I think this recent case is worthy of a brief note. It’s slightly unusual, though not (to my mind) a surprising outcome.
Jessica Jantzen was born on October 20, 1988. At the time, her mother, Diana K. Williams was married to Kenneth Jantzen. Jantzen was listed on the birth certificate as Jessica’s father.
Diana Williams and Kenneth Jantzen separated a year later. When they divorced, they entered into an agreement that Kenneth Jantzen was not Jessica’s father. There was no mention of any child support obligation on the part of Kenneth Jantzen, I assume because of the agreement that he was not Jessica’s father.
Now flash forward to a few weeks after Jessica turned 18. (This would be 2006, I would imagine.) Jessica commenced a parentage action, seeking to establish that Kenneth Jantzen was her father. (No one else had ever been declared to be her father.) Jessica sought past child support.
After she began her action, the court ordered genetic testing. The tests showed to a 99.99% probabilty that Kenneth was indeed genetically related to her. Nevertheless, Kenneth objected to the order of paternity (and the child support) because of the past agreement and because no child support had been ordered at the time of the divorce.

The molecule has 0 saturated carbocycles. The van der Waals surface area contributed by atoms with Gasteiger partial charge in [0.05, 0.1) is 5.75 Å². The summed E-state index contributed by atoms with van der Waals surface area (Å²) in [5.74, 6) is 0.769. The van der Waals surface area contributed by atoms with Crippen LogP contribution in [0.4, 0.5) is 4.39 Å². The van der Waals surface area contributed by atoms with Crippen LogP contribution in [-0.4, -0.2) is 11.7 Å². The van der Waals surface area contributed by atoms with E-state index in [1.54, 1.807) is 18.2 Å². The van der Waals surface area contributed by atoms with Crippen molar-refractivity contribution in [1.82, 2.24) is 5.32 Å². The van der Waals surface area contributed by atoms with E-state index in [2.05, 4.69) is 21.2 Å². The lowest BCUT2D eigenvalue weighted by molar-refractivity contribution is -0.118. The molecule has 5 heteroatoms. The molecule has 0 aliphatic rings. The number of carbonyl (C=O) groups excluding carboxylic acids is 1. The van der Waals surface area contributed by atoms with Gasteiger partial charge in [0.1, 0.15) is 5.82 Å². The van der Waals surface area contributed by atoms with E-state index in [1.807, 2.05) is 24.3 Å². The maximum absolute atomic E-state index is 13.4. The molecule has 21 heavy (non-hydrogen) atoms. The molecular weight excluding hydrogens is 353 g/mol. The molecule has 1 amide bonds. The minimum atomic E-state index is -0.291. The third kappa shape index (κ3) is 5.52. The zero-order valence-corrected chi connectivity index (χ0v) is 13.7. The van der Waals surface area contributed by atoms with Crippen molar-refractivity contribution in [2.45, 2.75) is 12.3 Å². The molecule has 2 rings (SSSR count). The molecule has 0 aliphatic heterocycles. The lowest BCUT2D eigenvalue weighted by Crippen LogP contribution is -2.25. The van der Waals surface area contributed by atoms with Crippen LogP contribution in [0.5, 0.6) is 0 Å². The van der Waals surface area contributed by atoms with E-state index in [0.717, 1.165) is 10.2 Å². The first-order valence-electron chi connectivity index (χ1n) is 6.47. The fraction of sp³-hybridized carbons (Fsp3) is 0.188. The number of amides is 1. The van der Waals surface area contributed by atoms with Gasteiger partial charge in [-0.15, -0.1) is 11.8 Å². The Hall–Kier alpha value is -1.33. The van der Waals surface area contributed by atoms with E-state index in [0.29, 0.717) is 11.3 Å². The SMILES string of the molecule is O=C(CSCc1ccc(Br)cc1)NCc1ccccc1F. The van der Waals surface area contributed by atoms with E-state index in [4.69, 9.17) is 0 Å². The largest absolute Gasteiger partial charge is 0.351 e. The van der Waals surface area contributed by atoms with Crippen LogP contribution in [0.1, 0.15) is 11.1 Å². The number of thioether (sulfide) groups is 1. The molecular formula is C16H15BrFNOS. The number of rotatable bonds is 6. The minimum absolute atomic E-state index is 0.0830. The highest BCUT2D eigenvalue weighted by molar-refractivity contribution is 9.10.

The trial court entered and order of paternity and ordered payment of almost $63,000 in past due support. In the opinion here, the appellate court appeals.
What makes this case unusual is that generally disputes about paternity are litigated between various adults claiming that they or other adults are or are not parents. There are scores of those cases on the blog. It’s unusual to have a case litigated by a child (albeit and adult child) seeking to claim a parent.
But in some ways, that configuration makes the outcome of this case pretty simple. This isn’t a divorce case, it’s a paternity case. Kenneth is subject, by statute, to a presumption of parentage (he was married to the mother when the child was born.) He cannot rebut the presumption. (He might have been able to had the blood tests come out differently, of course.) Thus, he is the father of Jessica.
The divorce decree does not rebut the presumption. Critically, Jessica wasn’t a party to the divorce–children never are. A court finding might carry some weight, but an agreement between the parties cannot bind her.
It’s notable, to me at least, that the basis for the finding of paternity is not the nearly conclusive genetic testing. Instead it is the operation of the marital presumption. The same result would have been reached with no blood tests at all. Only a blood test showing Kenneth to be unrelated to Jessica could have had legal significance, as this might have rebutted the presumption.